In October 2015 we went west to a three week housesit in Bath. Well, I went there. Teresa had put out feelers for work while we were in Milton Keynes and she found herself a London job that she just couldn’t refuse. We found Teresa a place to stay in London and I went to Bath.
The was the first time I’d slept solo for a number of years. I remember it being quite fun the first night, stretching out and having all that space in what was a very luxurious guest bedroom. But you get so used to having that other person beside you that the novelty of having the whole bed soon wore off. I was very glad to have Teresa back on the weekends.
I did have some company in Bath. Here I looked after Sasha, a brilliant dog with a bedtime routine that included fetching me at 10:30pm each evening and leading me upstairs to where she had her own, luxurious sleeping basket. Sasha renewed my faith in dogs after our bad experiences in Yorkshire.
Finally, in this discussion on beds and sleeping experiences, I’ll quickly recall the experience we had in a block of flats. This block was on an estate. An estate is the term commonly applied in the UK for a group of flats that were originally built for social housing. There are a huge number and variety of these estates across London. However, since Margaret Thatcher brought in her Right-to-Buy scheme in the late 1970’s, including substantial discounts for those long tenants, flats in housing estates have become much more mixed in their makeup, now often including a number of flats that are privately owned. The crux of the matter is that, what were once solely occupied by council tenants who were often on benefits, estates are now made up of people from all walks of life.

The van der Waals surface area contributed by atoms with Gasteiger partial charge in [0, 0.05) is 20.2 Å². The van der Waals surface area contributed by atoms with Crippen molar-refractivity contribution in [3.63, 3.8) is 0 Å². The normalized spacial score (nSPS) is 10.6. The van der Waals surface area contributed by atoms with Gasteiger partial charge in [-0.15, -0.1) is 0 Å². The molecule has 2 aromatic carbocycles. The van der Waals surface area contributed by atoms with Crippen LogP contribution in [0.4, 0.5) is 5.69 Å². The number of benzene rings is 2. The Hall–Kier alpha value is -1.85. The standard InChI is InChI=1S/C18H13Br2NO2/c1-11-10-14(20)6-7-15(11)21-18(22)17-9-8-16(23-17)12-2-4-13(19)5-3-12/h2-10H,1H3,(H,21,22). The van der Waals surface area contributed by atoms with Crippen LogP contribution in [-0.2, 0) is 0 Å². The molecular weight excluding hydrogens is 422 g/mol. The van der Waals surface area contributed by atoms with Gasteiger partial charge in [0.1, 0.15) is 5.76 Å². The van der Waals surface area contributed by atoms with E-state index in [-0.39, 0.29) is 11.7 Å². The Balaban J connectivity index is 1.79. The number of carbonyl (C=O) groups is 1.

The estate we stayed in was located in Highbury, North London. It was a large estate, made up of perhaps 20 blocks of flats, each block being four storey and containing 12 flats. The blocks were separated by meandering paths, lawns and a large number of mature London Plane trees. In the middle of the estate was a large recreation area that included an all-weather sports court, picnic tables and a community hall. Our flat was on the third floor and overlooked the recreation area, so we got a great view of all the communal ‘action’.
This action included almost daily basketball or football matches, mothers with their babies or young children soaking up the summer sun, the weekly invasion of the community hall and grounds by the local scout group, and the regular just hanging-out and smoking a few joints that the male teenagers enjoyed around the picnic tables. It really was an interesting insight into London community living. The hall was also used as a voting booth for the EU referendum.
Our sleeping experience here was equally educational. Teresa took to the windows in an effort to block out as much light as she could. Being summer the light lingered late into the evenings and this combined with a significant level of streetlight in the area. The solution that finally worked best was tinfoil over the bedroom windows – I think we went through a roll of it to give us enough darkness.
We we guardians of two cats in this particular sit. They were accustomed to sleeping on the owners bed, but, after experiencing two nights where we literally woke up with cats sleeping on our heads, we banned them first from the bedroom, and then when they worked out that leaning on the door would miraculously give them re-entry rights, we banned them to the living room, where any complaints were stifled by two doors and leaning on the door was only going to help keep it closed.
With this type of community living you always get the characters you remember.
These characters often have wildly differing body clocks to your own. To wrap up this wee conversation on sleeping arrangements I (fondly) remember the young chap from one of the neighbouring flats who left for work at about 5 am each morning. He was very punctual and, obviously, a reliable worker that most employers would probably be happy to have on the payroll. I just wish he would have spent some of his hard earned wages on a decent muffler for his motorbike.